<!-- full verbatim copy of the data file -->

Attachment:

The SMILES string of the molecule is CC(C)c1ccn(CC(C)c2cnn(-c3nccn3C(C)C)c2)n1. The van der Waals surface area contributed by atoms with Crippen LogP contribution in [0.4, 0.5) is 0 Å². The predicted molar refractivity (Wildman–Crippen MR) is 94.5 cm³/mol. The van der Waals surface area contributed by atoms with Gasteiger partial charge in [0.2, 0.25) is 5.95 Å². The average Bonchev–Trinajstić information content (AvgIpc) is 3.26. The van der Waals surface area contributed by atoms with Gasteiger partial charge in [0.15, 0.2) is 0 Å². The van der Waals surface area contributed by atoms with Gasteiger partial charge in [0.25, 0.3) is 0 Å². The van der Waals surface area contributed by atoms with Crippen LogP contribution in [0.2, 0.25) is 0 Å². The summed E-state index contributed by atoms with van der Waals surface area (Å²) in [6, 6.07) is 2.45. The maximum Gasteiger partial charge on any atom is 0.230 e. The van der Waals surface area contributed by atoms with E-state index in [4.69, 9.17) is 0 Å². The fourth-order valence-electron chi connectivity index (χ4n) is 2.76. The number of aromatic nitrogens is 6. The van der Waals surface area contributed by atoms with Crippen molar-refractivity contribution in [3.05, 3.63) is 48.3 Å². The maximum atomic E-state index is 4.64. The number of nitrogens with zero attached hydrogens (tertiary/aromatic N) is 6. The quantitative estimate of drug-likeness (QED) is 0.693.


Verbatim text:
The SMILES string of the molecule is CC(C)c1ccn(CC(C)c2cnn(-c3nccn3C(C)C)c2)n1. The van der Waals surface area contributed by atoms with Crippen LogP contribution in [0.4, 0.5) is 0 Å². The predicted molar refractivity (Wildman–Crippen MR) is 94.5 cm³/mol. The van der Waals surface area contributed by atoms with Gasteiger partial charge in [0.2, 0.25) is 5.95 Å². The average Bonchev–Trinajstić information content (AvgIpc) is 3.26. The van der Waals surface area contributed by atoms with Gasteiger partial charge in [0.15, 0.2) is 0 Å². The van der Waals surface area contributed by atoms with Gasteiger partial charge in [0.25, 0.3) is 0 Å². The van der Waals surface area contributed by atoms with Crippen LogP contribution in [0.2, 0.25) is 0 Å². The summed E-state index contributed by atoms with van der Waals surface area (Å²) in [6, 6.07) is 2.45. The maximum Gasteiger partial charge on any atom is 0.230 e. The van der Waals surface area contributed by atoms with E-state index in [4.69, 9.17) is 0 Å². The fourth-order valence-electron chi connectivity index (χ4n) is 2.76. The number of aromatic nitrogens is 6. The van der Waals surface area contributed by atoms with Crippen molar-refractivity contribution in [3.05, 3.63) is 48.3 Å². The maximum atomic E-state index is 4.64. The number of nitrogens with zero attached hydrogens (tertiary/aromatic N) is 6. The quantitative estimate of drug-likeness (QED) is 0.693.